The Joy of Generic Fantasy

The most appealing thing for me regarding generic fantasy… the default assumed world of fantasy… is the suspension of disbelief and just freeform structure of the geography.

A GM can put as much or as little thought into it as he wants. A detail oriented GM could consider the mountains between two countries and how it limits trade yet makes one route particularly valuable. Also those tall mountains impact the weather in the following ways…. etc. And can have a satisfying world building experience.

On the other hand a GM who wants to say that the party’s travels have led them to blah blah blah and there is a queen who needs help with an evil wizard… bam! Done! Just as satisfying.

The biggest concern here for me becomes movement. The ability to fly halfway across the continent or teleport or whatever means that the GM has to work up some info on the interveneing spaces or think about how things interact.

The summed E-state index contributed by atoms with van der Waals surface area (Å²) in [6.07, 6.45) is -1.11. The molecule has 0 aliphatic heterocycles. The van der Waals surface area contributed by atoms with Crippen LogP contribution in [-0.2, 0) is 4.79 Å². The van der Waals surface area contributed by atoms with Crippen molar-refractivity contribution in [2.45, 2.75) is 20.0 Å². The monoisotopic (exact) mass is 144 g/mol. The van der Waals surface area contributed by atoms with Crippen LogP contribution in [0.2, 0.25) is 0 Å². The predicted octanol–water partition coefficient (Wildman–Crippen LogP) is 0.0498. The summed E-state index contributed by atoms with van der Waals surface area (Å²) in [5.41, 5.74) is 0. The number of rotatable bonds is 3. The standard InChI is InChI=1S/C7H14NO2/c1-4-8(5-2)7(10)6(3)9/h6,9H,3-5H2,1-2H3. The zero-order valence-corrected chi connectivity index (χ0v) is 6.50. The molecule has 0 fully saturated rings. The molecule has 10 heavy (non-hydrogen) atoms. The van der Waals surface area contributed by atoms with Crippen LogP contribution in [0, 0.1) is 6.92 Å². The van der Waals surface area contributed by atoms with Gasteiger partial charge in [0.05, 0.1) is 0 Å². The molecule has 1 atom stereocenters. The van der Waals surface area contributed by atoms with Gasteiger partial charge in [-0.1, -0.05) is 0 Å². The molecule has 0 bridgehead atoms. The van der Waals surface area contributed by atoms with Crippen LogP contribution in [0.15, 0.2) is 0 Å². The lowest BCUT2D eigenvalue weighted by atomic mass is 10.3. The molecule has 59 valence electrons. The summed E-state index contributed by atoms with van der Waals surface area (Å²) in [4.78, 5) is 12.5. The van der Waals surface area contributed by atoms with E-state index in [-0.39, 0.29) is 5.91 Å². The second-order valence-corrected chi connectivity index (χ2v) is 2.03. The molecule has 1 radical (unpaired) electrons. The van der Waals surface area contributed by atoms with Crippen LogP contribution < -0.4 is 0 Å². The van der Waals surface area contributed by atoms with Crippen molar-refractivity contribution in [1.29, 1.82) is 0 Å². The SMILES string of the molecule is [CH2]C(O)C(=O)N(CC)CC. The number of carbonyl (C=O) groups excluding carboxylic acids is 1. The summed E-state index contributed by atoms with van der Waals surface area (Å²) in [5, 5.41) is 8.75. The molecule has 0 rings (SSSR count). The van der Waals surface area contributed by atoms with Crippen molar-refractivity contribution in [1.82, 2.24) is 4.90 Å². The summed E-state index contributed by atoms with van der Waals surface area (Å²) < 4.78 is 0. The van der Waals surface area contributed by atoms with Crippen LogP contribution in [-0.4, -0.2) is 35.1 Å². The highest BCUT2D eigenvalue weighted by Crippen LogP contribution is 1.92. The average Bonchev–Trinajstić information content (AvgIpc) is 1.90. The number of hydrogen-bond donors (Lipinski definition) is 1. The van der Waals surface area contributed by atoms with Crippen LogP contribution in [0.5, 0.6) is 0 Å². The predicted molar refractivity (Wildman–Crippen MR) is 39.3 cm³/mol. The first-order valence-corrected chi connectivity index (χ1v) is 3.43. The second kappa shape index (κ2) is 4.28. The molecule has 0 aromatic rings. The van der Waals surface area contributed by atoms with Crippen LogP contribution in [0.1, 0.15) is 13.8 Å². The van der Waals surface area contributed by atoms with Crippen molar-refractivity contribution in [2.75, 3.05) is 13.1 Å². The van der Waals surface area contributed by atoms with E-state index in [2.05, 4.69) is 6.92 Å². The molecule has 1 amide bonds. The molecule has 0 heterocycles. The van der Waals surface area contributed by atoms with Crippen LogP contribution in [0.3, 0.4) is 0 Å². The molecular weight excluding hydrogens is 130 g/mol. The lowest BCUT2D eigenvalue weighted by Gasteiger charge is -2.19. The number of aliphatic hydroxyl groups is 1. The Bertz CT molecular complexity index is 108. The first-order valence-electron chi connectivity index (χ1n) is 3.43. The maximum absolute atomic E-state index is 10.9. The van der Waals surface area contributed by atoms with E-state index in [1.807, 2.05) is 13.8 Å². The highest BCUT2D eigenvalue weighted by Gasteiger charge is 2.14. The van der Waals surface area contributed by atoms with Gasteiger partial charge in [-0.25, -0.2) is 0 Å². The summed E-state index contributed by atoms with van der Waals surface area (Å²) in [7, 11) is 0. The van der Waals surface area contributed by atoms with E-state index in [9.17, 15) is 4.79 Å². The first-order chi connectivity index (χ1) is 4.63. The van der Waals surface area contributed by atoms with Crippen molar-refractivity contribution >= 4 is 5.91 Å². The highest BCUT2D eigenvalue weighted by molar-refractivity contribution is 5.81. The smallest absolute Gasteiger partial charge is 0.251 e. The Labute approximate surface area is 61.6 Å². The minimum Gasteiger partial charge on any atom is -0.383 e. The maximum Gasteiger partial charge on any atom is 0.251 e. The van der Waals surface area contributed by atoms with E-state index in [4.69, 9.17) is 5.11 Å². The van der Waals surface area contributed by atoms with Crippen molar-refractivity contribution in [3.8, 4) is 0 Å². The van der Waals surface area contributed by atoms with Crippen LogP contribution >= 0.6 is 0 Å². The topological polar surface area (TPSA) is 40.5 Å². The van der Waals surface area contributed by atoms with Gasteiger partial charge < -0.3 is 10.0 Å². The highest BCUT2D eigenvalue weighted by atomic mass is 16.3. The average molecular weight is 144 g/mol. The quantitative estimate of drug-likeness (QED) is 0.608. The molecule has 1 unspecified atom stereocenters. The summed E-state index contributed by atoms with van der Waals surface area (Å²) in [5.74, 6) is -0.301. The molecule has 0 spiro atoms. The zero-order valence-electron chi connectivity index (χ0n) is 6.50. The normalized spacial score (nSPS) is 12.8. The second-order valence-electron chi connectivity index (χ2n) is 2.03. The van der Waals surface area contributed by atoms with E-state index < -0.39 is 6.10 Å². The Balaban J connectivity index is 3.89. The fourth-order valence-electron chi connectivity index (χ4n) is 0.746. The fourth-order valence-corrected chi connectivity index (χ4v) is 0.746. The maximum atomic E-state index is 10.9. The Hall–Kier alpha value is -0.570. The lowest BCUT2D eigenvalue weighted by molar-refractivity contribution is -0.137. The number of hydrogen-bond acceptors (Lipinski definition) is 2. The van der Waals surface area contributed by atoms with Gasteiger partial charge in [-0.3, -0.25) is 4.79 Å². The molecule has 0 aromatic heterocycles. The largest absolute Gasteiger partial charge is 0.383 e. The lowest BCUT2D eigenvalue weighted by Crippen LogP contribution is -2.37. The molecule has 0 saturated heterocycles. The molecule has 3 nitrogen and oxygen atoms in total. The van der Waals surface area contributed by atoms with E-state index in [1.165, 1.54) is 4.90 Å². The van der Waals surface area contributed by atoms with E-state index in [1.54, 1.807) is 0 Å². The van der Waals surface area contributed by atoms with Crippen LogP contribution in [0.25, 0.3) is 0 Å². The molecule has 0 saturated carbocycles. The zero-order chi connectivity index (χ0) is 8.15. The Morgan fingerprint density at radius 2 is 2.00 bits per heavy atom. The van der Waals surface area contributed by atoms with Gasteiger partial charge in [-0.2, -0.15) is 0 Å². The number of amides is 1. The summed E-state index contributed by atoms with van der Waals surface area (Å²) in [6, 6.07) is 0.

That’s not to say all movement is horribly. If I place a magic portal somewhere, I get to decide where it goes. It could be a kingdom on the other side of the world, a different plant, or another plane of existence.

What I’m saying is I want my world built in bite sized chunks… possibly using random tables to make it event faster.

  1. The problem with random tables is that you can end up with some totally nonsensical geography, such as a swamp right next to a desert. But, if you take steps to rule out those inconsistencies, or to explain them, you can end up saving time.

    1. Explaining them seems like it might be more fun… like how the Evil Druid ended up corrupting the once thriving oasis and turned it into the Dread Desert Swamp or something.